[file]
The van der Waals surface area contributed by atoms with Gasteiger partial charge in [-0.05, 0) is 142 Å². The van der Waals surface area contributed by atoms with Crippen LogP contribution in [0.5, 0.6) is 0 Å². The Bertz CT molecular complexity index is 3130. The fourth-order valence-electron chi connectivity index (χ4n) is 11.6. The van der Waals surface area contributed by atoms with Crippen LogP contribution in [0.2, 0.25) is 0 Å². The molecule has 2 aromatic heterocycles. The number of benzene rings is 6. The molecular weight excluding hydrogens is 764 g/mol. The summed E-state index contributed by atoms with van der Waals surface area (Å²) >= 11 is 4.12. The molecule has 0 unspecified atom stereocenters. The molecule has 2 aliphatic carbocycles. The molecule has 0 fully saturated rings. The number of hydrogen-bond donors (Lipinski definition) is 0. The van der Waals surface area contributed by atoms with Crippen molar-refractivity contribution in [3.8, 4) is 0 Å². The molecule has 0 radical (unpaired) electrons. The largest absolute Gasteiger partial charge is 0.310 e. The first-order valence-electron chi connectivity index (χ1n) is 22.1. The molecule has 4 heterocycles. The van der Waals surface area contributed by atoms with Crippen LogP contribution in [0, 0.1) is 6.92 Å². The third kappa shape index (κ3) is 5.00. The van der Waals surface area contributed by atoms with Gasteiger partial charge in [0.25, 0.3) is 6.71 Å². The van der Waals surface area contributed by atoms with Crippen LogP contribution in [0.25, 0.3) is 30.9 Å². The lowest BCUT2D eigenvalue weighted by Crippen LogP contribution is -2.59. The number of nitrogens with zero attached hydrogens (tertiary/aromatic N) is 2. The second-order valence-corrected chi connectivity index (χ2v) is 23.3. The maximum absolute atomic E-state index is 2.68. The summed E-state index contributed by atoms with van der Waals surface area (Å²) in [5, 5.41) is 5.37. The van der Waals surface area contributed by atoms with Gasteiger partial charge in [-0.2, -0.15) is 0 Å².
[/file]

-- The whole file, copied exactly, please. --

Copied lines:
The van der Waals surface area contributed by atoms with Gasteiger partial charge in [-0.05, 0) is 142 Å². The van der Waals surface area contributed by atoms with Crippen LogP contribution in [0.5, 0.6) is 0 Å². The Bertz CT molecular complexity index is 3130. The fourth-order valence-electron chi connectivity index (χ4n) is 11.6. The van der Waals surface area contributed by atoms with Crippen LogP contribution in [0.2, 0.25) is 0 Å². The molecule has 2 aromatic heterocycles. The number of benzene rings is 6. The molecular weight excluding hydrogens is 764 g/mol. The summed E-state index contributed by atoms with van der Waals surface area (Å²) >= 11 is 4.12. The molecule has 0 unspecified atom stereocenters. The molecule has 2 aliphatic carbocycles. The molecule has 0 fully saturated rings. The number of hydrogen-bond donors (Lipinski definition) is 0. The van der Waals surface area contributed by atoms with Crippen molar-refractivity contribution in [3.8, 4) is 0 Å². The molecule has 0 radical (unpaired) electrons. The largest absolute Gasteiger partial charge is 0.310 e. The first-order valence-electron chi connectivity index (χ1n) is 22.1. The molecule has 4 heterocycles. The van der Waals surface area contributed by atoms with Crippen LogP contribution in [0, 0.1) is 6.92 Å². The third kappa shape index (κ3) is 5.00. The van der Waals surface area contributed by atoms with Gasteiger partial charge in [0.25, 0.3) is 6.71 Å². The van der Waals surface area contributed by atoms with Crippen LogP contribution in [0.25, 0.3) is 30.9 Å². The lowest BCUT2D eigenvalue weighted by Crippen LogP contribution is -2.59. The number of nitrogens with zero attached hydrogens (tertiary/aromatic N) is 2. The second-order valence-corrected chi connectivity index (χ2v) is 23.3. The maximum absolute atomic E-state index is 2.68. The summed E-state index contributed by atoms with van der Waals surface area (Å²) in [5, 5.41) is 5.37. The van der Waals surface area contributed by atoms with Gasteiger partial charge in [-0.2, -0.15) is 0 Å².